Chart Performance: Pop (#6) & R&B (#1 for 4 weeks); 1971
Story Behind The Song By Ed Osborne
King Floyd began singing on the streets of New Orleans, hanging out at the One Stop Record Shop on Rampart Street with Earl King and Willie Tee. The teenager stepped up to the mic publicly for the first time at a Bourbon Street club. The year was 1961 and King thought he was on his way. The Army, however, had other ideas. After his discharge, Floyd headed for Manhattan, where he performed and wrote songs, then struck out for the West Coast, where he released his first single. Nothing much came of it and Floyd found himself back in New Orleans; a family man with a job at the post office. It wasn’t long before Floyd was on a bus bound for Malaco Studios in Jackson, Mississippi. There he knocked out his vocal for Groove Me on Sunday, May 17, 1970. Unable to interest a label in Floyd’s tune, Malaco put it out on Chimneyville, as Jackson was called after the Union army burnt it to the ground. Groove Me did its own burning: straight to #1.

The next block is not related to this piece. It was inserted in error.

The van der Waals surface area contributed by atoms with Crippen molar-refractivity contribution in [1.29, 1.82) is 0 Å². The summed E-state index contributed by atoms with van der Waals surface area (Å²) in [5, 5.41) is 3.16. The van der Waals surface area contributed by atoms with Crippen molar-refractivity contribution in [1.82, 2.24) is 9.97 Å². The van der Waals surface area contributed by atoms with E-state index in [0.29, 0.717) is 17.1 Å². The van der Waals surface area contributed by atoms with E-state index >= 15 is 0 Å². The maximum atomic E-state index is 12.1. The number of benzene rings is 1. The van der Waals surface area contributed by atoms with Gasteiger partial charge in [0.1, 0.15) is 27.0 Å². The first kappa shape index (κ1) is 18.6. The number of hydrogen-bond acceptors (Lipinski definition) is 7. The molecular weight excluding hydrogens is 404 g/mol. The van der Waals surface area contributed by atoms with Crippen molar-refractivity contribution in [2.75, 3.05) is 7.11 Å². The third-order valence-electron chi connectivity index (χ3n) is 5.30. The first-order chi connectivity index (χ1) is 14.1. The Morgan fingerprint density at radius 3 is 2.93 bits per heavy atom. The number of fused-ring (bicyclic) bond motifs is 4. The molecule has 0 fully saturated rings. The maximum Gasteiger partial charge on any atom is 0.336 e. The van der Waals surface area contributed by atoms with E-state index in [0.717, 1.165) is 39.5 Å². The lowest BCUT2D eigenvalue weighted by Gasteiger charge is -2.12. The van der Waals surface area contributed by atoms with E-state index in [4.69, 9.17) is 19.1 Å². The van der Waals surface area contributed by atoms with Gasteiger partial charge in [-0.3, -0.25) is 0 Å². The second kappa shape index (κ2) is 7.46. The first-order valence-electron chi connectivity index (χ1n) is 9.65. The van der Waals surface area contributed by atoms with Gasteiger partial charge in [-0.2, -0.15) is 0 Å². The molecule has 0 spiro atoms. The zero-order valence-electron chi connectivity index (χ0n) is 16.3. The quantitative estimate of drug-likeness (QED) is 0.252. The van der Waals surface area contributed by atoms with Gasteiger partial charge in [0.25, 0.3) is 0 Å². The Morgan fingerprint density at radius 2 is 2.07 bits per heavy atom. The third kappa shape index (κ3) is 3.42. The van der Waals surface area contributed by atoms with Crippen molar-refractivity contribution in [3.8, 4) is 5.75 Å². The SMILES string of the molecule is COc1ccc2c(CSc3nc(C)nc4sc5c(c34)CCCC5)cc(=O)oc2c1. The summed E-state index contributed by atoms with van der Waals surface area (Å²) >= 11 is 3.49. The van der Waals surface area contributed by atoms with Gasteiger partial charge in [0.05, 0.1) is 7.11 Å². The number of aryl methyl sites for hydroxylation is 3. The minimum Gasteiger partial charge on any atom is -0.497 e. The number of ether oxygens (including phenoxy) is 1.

This content and all Song Meaning articles were created and written by Top 40 Contributing Editor Ed Osborne. © 2023 Ed Osborne. All Rights Reserved. In addition to these song meaning articles, Ed has written our “Year in Music 1960s-1990s” articles.
- Wardell Quezergue
Lyrics Written by:
- King Floyd